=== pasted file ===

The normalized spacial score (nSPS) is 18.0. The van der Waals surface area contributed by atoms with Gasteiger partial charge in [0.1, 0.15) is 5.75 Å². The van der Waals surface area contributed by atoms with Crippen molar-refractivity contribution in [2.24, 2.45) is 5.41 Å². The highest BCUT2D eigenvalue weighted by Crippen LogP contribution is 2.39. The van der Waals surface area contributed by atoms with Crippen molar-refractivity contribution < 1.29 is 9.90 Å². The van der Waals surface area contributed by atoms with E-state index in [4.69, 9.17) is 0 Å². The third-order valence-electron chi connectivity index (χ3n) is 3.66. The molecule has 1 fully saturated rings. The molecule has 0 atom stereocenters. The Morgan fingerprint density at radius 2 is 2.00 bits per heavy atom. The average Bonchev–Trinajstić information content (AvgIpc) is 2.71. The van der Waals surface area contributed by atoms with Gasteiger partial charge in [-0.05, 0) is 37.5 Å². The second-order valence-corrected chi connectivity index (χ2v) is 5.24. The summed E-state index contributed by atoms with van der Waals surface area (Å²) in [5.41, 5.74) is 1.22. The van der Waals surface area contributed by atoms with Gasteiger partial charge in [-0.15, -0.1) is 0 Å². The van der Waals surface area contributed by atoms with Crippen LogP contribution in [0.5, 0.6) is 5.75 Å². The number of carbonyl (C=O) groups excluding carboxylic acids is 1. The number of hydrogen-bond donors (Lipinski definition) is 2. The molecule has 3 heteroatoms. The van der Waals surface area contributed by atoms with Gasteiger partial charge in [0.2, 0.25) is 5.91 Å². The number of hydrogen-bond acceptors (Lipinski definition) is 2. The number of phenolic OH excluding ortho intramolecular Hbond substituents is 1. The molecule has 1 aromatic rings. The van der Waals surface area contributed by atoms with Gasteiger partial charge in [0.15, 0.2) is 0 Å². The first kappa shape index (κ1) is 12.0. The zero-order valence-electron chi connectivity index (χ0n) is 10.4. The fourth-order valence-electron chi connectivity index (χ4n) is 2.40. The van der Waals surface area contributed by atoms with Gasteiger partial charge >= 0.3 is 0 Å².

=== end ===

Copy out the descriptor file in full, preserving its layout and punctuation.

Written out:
The normalized spacial score (nSPS) is 18.0. The van der Waals surface area contributed by atoms with Gasteiger partial charge in [0.1, 0.15) is 5.75 Å². The van der Waals surface area contributed by atoms with Crippen molar-refractivity contribution in [2.24, 2.45) is 5.41 Å². The highest BCUT2D eigenvalue weighted by Crippen LogP contribution is 2.39. The van der Waals surface area contributed by atoms with Crippen molar-refractivity contribution < 1.29 is 9.90 Å². The van der Waals surface area contributed by atoms with E-state index in [4.69, 9.17) is 0 Å². The third-order valence-electron chi connectivity index (χ3n) is 3.66. The molecule has 1 fully saturated rings. The molecule has 0 atom stereocenters. The Morgan fingerprint density at radius 2 is 2.00 bits per heavy atom. The average Bonchev–Trinajstić information content (AvgIpc) is 2.71. The van der Waals surface area contributed by atoms with Gasteiger partial charge in [-0.05, 0) is 37.5 Å². The second-order valence-corrected chi connectivity index (χ2v) is 5.24. The summed E-state index contributed by atoms with van der Waals surface area (Å²) in [5.41, 5.74) is 1.22. The van der Waals surface area contributed by atoms with Gasteiger partial charge in [-0.15, -0.1) is 0 Å². The van der Waals surface area contributed by atoms with Crippen LogP contribution in [0.5, 0.6) is 5.75 Å². The number of carbonyl (C=O) groups excluding carboxylic acids is 1. The number of hydrogen-bond donors (Lipinski definition) is 2. The molecule has 3 heteroatoms. The van der Waals surface area contributed by atoms with Gasteiger partial charge in [0.2, 0.25) is 5.91 Å². The number of hydrogen-bond acceptors (Lipinski definition) is 2. The number of phenolic OH excluding ortho intramolecular Hbond substituents is 1. The molecule has 1 aromatic rings. The van der Waals surface area contributed by atoms with Gasteiger partial charge in [0.15, 0.2) is 0 Å². The first kappa shape index (κ1) is 12.0. The zero-order valence-electron chi connectivity index (χ0n) is 10.4. The fourth-order valence-electron chi connectivity index (χ4n) is 2.40. The van der Waals surface area contributed by atoms with Gasteiger partial charge >= 0.3 is 0 Å².